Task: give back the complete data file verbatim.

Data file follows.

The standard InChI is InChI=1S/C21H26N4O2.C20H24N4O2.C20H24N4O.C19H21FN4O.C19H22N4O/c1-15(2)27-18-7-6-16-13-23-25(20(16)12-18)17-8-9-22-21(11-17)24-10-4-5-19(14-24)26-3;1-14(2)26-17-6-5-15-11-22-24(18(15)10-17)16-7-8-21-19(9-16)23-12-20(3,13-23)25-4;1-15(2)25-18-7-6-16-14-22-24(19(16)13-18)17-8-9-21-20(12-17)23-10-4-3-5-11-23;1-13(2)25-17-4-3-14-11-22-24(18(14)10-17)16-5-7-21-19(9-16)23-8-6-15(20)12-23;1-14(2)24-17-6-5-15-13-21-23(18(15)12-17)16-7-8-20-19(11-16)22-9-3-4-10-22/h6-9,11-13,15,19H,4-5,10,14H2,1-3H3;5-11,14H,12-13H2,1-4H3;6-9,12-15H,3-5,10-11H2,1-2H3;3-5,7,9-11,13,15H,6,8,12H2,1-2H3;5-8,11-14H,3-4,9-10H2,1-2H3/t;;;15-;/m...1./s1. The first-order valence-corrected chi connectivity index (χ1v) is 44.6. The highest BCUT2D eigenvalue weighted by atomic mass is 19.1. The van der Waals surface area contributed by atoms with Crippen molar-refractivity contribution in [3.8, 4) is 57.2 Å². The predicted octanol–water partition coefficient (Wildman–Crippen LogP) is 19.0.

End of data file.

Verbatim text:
The standard InChI is InChI=1S/C21H26N4O2.C20H24N4O2.C20H24N4O.C19H21FN4O.C19H22N4O/c1-15(2)27-18-7-6-16-13-23-25(20(16)12-18)17-8-9-22-21(11-17)24-10-4-5-19(14-24)26-3;1-14(2)26-17-6-5-15-11-22-24(18(15)10-17)16-7-8-21-19(9-16)23-12-20(3,13-23)25-4;1-15(2)25-18-7-6-16-14-22-24(19(16)13-18)17-8-9-21-20(12-17)23-10-4-3-5-11-23;1-13(2)25-17-4-3-14-11-22-24(18(14)10-17)16-5-7-21-19(9-16)23-8-6-15(20)12-23;1-14(2)24-17-6-5-15-13-21-23(18(15)12-17)16-7-8-20-19(11-16)22-9-3-4-10-22/h6-9,11-13,15,19H,4-5,10,14H2,1-3H3;5-11,14H,12-13H2,1-4H3;6-9,12-15H,3-5,10-11H2,1-2H3;3-5,7,9-11,13,15H,6,8,12H2,1-2H3;5-8,11-14H,3-4,9-10H2,1-2H3/t;;;15-;/m...1./s1. The first-order valence-corrected chi connectivity index (χ1v) is 44.6. The highest BCUT2D eigenvalue weighted by atomic mass is 19.1. The van der Waals surface area contributed by atoms with Crippen molar-refractivity contribution in [3.8, 4) is 57.2 Å². The predicted octanol–water partition coefficient (Wildman–Crippen LogP) is 19.0.